Indian Yellow-nosed Albatrosses breeding on Prince Edward Island: suitable for kite aerial photography?

Photograph by Peter Ryan

With thanks to Karine Delord.


Delord, K., Roudaut, G., Guinet, C., Barbraud, C., Bertrand, S. & Weimerskirch, H. 2015.  Kite aerial photography: a low-cost method for monitoring seabird colonies.  Journal of Field Ornithology 86: 173-179.

John Cooper, ACAP Information Officer, 04 June 2015

Plans to rid Scotland’s Rum National Nature Reserve of Norwegian Rats to protect its Manx Shearwaters

Rum National Nature Reserve in the Inner Hebrides of Scotland is internationally important for its breeding Manx Shearwaters Puffinus puffinus, supporting over 60 000 pairs, representing approximately 23% of the global population (click here).

An ongoing PhD project aims to investigate the behaviour, biology, and ecology of invasive rats on Rum, in the context of their potential impacts on the island's globally significant Manx Shearwater breeding populations (click here). Scottish Natural Heritage is now considering whether to eradicate the Isle of Rum’s Norway or Brown Rats Rattus norvegicus to protect its shearwaters (click here).

During 2005/06 Norway Rats were eradicated from the nearby island of Canna by ground baiting following concern that the Manx Shearwater numbers on the island were extremely low, due partly to rat predation (click here).

Manx Shearwater chick in its burrow, photograph by Jaclyn Pearson 


Lambert, M., Carlisle, S. & Cain I. 2015.  The role of brown rat (Rattus norvegicus) predation in determining breeding success of Manx shearwaters (Puffinus puffinus) on Rum. Scottish Natural Heritage Commissioned Report No. 697.  21 pp.

John Cooper, ACAP Information Officer, 03 June 2015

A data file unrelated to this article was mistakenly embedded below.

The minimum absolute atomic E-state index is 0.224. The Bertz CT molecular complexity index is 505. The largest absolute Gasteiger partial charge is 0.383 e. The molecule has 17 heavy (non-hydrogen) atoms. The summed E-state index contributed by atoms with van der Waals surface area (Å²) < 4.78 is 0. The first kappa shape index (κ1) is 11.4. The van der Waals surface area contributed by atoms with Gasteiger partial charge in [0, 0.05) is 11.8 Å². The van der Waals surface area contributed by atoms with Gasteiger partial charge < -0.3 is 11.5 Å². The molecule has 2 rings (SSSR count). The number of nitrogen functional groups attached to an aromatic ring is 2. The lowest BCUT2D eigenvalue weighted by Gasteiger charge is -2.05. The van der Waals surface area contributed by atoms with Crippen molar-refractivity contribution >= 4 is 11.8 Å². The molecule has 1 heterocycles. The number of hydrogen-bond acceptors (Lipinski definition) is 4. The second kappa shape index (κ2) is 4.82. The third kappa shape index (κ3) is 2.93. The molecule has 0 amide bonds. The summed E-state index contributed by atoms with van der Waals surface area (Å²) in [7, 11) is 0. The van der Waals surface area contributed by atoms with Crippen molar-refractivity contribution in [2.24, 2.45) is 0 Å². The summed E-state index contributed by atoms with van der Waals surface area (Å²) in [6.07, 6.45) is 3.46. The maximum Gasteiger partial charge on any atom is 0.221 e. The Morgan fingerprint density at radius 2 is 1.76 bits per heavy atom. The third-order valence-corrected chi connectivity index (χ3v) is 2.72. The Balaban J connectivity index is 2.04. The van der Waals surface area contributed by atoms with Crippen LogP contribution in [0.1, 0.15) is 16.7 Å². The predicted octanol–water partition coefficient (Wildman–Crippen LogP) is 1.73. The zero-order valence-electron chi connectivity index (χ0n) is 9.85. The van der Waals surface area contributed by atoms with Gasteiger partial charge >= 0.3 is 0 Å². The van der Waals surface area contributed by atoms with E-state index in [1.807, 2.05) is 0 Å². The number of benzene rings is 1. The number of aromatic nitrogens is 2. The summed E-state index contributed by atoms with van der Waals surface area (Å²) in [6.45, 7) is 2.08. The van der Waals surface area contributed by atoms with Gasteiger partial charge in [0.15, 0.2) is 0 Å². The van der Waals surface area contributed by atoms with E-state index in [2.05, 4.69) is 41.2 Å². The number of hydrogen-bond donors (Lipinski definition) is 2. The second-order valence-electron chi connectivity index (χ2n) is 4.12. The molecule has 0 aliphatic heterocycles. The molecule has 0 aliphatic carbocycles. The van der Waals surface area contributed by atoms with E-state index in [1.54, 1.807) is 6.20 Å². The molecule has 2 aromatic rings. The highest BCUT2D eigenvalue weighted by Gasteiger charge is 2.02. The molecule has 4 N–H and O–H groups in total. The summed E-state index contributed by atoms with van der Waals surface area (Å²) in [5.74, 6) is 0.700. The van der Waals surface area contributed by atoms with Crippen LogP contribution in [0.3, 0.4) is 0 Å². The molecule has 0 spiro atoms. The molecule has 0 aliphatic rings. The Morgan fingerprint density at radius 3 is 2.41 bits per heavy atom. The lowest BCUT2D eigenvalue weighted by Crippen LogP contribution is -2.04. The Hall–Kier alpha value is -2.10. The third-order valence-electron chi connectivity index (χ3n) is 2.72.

Manx Shearwaters optimise feeding rates when rearing chicks by alternating short and long foraging trips

Akiko Shoji (Department of Zoology, Oxford University, UK) and colleagues have published early on-line in the Journal of Experimental Biology on foraging patterns of breeding Manx Shearwaters Puffinus puffinus.

The paper’s abstract follows:

“The optimal allocation of time and energy between one own’s survival and offspring survival is critical for iteroparous animals but creates a conflict between what maximises the parent's fitness and what maximises the offspring's.  For central-place foragers, provisioning strategies may reflect this allocation, while the distance between central-places and foraging areas may influence the decision.  Nevertheless, few studies have explored the link between life history and foraging in the context of resource allocation.  Studying foraging behaviour alongside food load rates to chicks provides a useful system for understanding the foraging decisions made during parent offspring conflict.  Using simultaneously deployed GPS and time-depth recorders, we examined the provisioning strategies in free-living Manx shearwaters Puffinus puffinus, which were caring for young.  Our results showed a bimodal pattern where birds alternate short and long trips.  Short trips were associated with higher feeding frequency and larger meals than long trips, suggesting that long trips were performed for self-feeding.  Furthermore, most foraging was carried out within 100 km of sea fronts.  Critically, these empirical findings are supported by a simple model based on patch quality and travel time showing that a bimodal foraging trip duration optimises feeding rates.”

Manx Shearwater, photograph by Nathan Fletcher


Shoji, A., Aris-Brosou, S., Fayet, A., Padget, O., Perrins, C. & Guilford, T. 2015.  Dual foraging and pair-coordination during chick provisioning by Manx shearwaters: empirical evidence supported by a simple model.  Journal of Experimental Biology doi:10.1242/jeb.120626.

John Cooper, ACAP Information Officer, 02 June 2015